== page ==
Our Center for Translational Cancer Research is using a technique that’s never been done before called optogenetics—a kind of immunotherapy that uses light to control the immune system and induce it to fight cancer.
Through the Center of Excellence for Research on Returning War Veterans, we are rethinking ways to treat Post Traumatic Stress Disorder. With new studies in behavior therapy, exposure therapy, and mindfulness training, we’re addressing the mental health issue and improving lives across the nation.
A team of our biomedical researchers are exploring optical technology that tests glucose with a directional, twisting light, possibly making the invasive, painful finger-prick tests for diabetics a thing of the past.
Michael Evans is taking his experience in oceanography and studying the carbonates formed on Mars, which will help better our understanding the planet’s aqueous conditions. Next, he’ll be working with NASA engineers to plan future Mars missions.
Mechanical Engineering major Tyler Wooton decided to change lives with his newly acquired 3-D printing skills. By creating a three-dimensional, tactile map with braille, he made it easier for the visually impaired to orient themselves on campus.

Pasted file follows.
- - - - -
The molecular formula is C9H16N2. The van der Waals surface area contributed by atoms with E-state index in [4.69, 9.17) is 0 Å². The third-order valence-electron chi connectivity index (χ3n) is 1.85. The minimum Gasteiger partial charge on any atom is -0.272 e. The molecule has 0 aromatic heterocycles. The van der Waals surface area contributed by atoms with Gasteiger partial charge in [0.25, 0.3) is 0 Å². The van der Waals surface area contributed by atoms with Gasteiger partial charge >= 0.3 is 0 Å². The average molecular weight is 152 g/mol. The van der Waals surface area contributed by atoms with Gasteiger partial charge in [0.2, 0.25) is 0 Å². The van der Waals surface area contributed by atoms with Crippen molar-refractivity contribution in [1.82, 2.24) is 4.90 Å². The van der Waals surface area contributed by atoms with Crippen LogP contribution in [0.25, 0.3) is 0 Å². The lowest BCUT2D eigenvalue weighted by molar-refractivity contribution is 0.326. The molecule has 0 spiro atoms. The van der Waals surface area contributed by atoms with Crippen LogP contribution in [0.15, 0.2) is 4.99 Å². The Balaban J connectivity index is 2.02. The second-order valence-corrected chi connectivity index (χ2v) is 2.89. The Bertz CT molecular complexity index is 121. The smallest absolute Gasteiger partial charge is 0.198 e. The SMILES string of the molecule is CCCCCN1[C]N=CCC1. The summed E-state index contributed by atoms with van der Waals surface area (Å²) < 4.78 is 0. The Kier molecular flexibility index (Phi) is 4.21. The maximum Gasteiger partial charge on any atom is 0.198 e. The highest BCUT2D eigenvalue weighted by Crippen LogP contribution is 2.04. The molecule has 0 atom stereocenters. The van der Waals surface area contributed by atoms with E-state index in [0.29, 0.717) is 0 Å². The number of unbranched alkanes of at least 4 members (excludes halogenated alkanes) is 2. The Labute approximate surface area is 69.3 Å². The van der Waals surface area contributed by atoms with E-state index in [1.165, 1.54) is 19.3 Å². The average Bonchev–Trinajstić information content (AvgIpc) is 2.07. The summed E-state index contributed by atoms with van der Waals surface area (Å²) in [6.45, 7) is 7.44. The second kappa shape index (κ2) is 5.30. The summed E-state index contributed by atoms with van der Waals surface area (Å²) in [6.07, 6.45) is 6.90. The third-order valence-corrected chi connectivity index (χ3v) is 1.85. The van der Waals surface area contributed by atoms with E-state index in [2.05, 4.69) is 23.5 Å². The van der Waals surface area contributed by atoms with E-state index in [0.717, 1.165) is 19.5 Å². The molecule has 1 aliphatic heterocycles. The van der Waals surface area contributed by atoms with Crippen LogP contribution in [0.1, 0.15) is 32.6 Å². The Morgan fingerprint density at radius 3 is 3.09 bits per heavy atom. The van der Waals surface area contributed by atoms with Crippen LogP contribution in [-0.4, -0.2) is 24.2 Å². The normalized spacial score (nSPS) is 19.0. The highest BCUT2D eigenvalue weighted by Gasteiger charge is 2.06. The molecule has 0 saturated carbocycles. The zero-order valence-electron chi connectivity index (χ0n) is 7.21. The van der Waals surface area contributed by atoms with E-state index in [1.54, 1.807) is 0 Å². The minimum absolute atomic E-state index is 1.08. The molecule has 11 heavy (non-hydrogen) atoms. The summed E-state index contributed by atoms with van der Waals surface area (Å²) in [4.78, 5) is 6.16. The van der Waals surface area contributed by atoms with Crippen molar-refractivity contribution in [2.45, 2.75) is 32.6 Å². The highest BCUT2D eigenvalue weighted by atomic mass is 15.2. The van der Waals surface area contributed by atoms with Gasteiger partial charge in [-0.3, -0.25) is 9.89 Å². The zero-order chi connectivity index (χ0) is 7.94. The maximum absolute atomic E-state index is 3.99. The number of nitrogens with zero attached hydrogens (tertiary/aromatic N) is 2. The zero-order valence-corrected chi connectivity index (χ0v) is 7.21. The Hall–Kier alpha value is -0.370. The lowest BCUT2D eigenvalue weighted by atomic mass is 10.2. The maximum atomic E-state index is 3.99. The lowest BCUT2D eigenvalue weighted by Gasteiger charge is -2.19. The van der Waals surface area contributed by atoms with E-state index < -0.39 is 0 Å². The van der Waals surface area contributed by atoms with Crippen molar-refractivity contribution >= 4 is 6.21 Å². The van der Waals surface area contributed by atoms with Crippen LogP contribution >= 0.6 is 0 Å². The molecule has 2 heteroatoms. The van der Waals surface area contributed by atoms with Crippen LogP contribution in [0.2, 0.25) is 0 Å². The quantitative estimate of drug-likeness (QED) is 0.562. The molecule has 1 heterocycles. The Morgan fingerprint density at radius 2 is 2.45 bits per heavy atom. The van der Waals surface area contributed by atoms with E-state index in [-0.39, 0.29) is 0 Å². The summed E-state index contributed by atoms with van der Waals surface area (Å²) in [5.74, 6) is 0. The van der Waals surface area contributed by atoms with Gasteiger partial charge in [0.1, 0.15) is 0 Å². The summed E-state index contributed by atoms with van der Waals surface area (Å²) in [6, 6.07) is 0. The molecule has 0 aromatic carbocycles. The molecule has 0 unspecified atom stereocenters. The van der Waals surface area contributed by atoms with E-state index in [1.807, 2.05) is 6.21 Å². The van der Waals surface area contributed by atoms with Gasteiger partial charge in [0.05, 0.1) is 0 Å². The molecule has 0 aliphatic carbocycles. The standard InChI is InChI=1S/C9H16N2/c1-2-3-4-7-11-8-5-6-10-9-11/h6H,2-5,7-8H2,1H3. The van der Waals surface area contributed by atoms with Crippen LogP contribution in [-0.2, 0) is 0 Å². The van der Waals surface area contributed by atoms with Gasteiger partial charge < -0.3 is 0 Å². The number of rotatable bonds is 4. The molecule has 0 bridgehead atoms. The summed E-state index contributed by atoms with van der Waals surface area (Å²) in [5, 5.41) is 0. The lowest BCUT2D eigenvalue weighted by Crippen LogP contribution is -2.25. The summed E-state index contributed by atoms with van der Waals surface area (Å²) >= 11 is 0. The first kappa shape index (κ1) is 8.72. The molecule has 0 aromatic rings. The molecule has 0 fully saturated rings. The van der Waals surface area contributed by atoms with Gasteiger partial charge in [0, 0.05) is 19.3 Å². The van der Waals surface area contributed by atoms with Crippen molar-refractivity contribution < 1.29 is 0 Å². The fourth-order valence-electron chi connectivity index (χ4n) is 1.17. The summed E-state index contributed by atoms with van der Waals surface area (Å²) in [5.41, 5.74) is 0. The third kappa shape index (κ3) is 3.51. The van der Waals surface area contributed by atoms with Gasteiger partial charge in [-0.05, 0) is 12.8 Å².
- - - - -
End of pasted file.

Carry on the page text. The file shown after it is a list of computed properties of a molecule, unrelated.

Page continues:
Freshwater mussels provide a service to the ecosystem as filter feeders, and we’re addressing their threatened extinction by conducting research that will improve water quality statewide. Our goal is to save the mussel population while keeping our Texas water systems clean.
We’re teaming up with the Bryan-College Station Habitat for Humanity and lending a hand to local families. From filling flower pots all the way to raising $55,000 for those in need, no act is too big or too small for us Aggies.
Legislation crafted by School of Law professor Thomas W. Mitchell will provide enhanced property protections, working towards turning the tides against gentrification and property losses affecting poor and minority communities nationwide.
Harnessing the power of the ocean’s wind and hydrokinetic energy can produce up to 30 megawatts (MW) of energy, enough to power a small town. Our researchers are applying the designs of an offshore wind turbine to generate infinitely renewable, no waste or carbon emission energy.